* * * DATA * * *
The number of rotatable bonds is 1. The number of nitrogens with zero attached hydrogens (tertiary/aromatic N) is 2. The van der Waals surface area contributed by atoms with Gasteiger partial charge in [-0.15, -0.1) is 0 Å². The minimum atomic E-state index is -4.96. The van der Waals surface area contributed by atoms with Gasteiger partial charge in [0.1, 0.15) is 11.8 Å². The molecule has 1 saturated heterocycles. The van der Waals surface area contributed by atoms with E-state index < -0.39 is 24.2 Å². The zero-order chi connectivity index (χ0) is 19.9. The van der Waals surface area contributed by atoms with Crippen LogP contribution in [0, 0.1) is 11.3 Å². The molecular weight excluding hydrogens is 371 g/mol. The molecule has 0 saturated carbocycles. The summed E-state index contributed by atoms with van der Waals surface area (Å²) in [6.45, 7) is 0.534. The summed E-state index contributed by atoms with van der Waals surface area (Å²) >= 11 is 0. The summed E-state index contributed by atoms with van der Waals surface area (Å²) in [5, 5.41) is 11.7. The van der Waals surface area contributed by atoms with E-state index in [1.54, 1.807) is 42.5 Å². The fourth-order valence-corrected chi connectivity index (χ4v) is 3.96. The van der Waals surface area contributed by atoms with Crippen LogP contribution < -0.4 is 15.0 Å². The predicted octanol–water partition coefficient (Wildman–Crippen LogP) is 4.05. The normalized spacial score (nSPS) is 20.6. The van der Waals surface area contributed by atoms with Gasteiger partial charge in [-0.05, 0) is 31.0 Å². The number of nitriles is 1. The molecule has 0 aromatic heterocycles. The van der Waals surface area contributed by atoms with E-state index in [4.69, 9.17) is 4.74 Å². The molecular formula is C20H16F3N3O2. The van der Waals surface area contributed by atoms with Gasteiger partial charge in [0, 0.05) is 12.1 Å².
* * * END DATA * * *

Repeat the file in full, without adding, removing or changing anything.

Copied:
The number of rotatable bonds is 1. The number of nitrogens with zero attached hydrogens (tertiary/aromatic N) is 2. The van der Waals surface area contributed by atoms with Gasteiger partial charge in [-0.15, -0.1) is 0 Å². The minimum atomic E-state index is -4.96. The van der Waals surface area contributed by atoms with Gasteiger partial charge in [0.1, 0.15) is 11.8 Å². The molecule has 1 saturated heterocycles. The van der Waals surface area contributed by atoms with E-state index < -0.39 is 24.2 Å². The zero-order chi connectivity index (χ0) is 19.9. The van der Waals surface area contributed by atoms with Crippen LogP contribution in [0, 0.1) is 11.3 Å². The molecular weight excluding hydrogens is 371 g/mol. The molecule has 0 saturated carbocycles. The summed E-state index contributed by atoms with van der Waals surface area (Å²) in [6.45, 7) is 0.534. The summed E-state index contributed by atoms with van der Waals surface area (Å²) >= 11 is 0. The summed E-state index contributed by atoms with van der Waals surface area (Å²) in [5, 5.41) is 11.7. The van der Waals surface area contributed by atoms with E-state index in [1.54, 1.807) is 42.5 Å². The fourth-order valence-corrected chi connectivity index (χ4v) is 3.96. The van der Waals surface area contributed by atoms with Crippen LogP contribution < -0.4 is 15.0 Å². The predicted octanol–water partition coefficient (Wildman–Crippen LogP) is 4.05. The normalized spacial score (nSPS) is 20.6. The van der Waals surface area contributed by atoms with Gasteiger partial charge in [-0.05, 0) is 31.0 Å². The number of nitriles is 1. The molecule has 0 aromatic heterocycles. The van der Waals surface area contributed by atoms with E-state index in [4.69, 9.17) is 4.74 Å². The molecular formula is C20H16F3N3O2. The van der Waals surface area contributed by atoms with Gasteiger partial charge in [0, 0.05) is 12.1 Å².